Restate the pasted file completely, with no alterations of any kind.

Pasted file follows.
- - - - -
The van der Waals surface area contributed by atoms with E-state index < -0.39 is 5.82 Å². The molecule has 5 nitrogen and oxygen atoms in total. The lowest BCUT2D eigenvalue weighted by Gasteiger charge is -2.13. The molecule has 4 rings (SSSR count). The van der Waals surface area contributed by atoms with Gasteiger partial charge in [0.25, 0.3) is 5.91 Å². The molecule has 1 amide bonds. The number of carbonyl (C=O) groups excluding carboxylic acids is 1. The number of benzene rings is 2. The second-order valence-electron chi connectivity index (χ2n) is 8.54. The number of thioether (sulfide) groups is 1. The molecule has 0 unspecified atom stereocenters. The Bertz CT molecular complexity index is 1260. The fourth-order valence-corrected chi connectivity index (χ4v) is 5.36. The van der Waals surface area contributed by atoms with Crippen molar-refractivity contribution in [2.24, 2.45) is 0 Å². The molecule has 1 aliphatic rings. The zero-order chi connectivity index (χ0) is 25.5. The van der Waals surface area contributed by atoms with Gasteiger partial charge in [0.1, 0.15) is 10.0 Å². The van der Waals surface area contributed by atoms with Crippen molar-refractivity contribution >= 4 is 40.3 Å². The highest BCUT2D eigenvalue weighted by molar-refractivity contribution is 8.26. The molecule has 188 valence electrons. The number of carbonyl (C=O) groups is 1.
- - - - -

The van der Waals surface area contributed by atoms with E-state index < -0.39 is 5.82 Å². The molecule has 5 nitrogen and oxygen atoms in total. The lowest BCUT2D eigenvalue weighted by Gasteiger charge is -2.13. The molecule has 4 rings (SSSR count). The van der Waals surface area contributed by atoms with Gasteiger partial charge in [0.25, 0.3) is 5.91 Å². The molecule has 1 amide bonds. The number of carbonyl (C=O) groups excluding carboxylic acids is 1. The number of benzene rings is 2. The second-order valence-electron chi connectivity index (χ2n) is 8.54. The number of thioether (sulfide) groups is 1. The molecule has 0 unspecified atom stereocenters. The Bertz CT molecular complexity index is 1260. The fourth-order valence-corrected chi connectivity index (χ4v) is 5.36. The van der Waals surface area contributed by atoms with Crippen molar-refractivity contribution in [2.24, 2.45) is 0 Å². The molecule has 1 aliphatic rings. The zero-order chi connectivity index (χ0) is 25.5. The van der Waals surface area contributed by atoms with Gasteiger partial charge in [0.1, 0.15) is 10.0 Å². The van der Waals surface area contributed by atoms with Crippen molar-refractivity contribution >= 4 is 40.3 Å². The highest BCUT2D eigenvalue weighted by molar-refractivity contribution is 8.26. The molecule has 188 valence electrons. The number of carbonyl (C=O) groups is 1.